Iconic Images: The Making of Great Movie Posters

“King Kong,” 1933

A monstrous shark rising from the depths toward a swimmer (“Jaws”), a whip-yielding archeologist (“Raiders of the Lost Ark”), and an enormous gorilla clinging to a skyscraper (“King Kong”) are iconic images, each crafted to evoke an emotional response before a single frame of a film appears on screen. Throughout the decades – from the earliest days of film to the advent of television and today’s digital media – the singular purpose of successful movie poster design is to trigger a desire to see the movie. This program uncovers the secrets of great design by exploring the roles of storyline, imagery, titles, color, celebrity and other elements that combine to grab our attention (and sell tickets!).

Presented by Jason Scott, Ph.D., who teaches required undergraduate courses in Theatre History and Ethics Survey: Sex and Violence in Cinema at Arizona State University. Previously, he taught courses in film and television history, developed the Herberger online course “Great Movie Musicals,” created the Professional and Technical Writing for Film/Media Industries course, and is a faculty affiliate of the ASU Center for Film, Media and Popular Culture. He has delivered presentations at conferences hosted by the Popular Culture Association/American Culture Association (PCA/ACA) and the American Society for Theatrical Research (ASTR). He serves as a freelance publicity and marketing consultant for entertainment firms in Los Angeles and New York, and has created marketing materials for over 200 film projects and individual clients.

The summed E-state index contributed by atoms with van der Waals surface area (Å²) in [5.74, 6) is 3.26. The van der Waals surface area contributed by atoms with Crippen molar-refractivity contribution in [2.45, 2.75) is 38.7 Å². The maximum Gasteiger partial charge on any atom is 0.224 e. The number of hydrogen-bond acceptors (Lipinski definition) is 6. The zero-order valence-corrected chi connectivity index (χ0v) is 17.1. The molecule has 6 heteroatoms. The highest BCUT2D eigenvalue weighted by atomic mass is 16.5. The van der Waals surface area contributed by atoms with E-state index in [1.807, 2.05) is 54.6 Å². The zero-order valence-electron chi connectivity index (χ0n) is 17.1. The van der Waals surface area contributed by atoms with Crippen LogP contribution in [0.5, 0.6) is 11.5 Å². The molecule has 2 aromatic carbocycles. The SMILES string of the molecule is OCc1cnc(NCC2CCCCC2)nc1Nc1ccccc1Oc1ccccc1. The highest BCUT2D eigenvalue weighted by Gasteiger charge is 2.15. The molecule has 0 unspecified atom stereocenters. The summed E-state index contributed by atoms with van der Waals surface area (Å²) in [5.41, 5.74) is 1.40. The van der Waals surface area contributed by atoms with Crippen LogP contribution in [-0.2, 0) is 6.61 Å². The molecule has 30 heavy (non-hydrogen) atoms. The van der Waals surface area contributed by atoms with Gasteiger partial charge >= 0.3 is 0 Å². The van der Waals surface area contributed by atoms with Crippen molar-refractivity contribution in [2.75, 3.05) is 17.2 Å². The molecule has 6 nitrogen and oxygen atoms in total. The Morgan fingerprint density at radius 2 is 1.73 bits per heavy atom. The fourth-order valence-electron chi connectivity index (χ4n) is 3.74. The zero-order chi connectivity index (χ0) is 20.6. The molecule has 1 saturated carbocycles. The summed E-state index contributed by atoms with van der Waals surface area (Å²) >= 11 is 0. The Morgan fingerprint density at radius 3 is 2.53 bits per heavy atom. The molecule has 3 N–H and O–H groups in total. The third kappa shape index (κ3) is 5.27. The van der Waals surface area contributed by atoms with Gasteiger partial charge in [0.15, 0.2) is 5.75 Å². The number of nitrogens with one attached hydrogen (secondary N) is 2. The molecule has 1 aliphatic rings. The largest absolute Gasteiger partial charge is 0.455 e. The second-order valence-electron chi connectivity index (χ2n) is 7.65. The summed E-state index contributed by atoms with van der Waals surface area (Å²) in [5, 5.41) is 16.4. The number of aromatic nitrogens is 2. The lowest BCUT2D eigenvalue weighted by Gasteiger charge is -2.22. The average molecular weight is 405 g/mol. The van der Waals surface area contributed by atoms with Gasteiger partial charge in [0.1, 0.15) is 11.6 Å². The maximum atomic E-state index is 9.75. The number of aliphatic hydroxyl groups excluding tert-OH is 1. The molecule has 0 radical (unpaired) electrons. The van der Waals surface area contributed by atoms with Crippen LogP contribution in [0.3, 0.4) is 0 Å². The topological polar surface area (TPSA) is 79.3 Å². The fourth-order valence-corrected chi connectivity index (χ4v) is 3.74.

Presented in conjunction with ASU’s Center for Film, Media and Popular Culture and the Arizona State University Foundation. Admission to this program is free to ASU students with I.D. Seating is available on a first-come, first-served basis.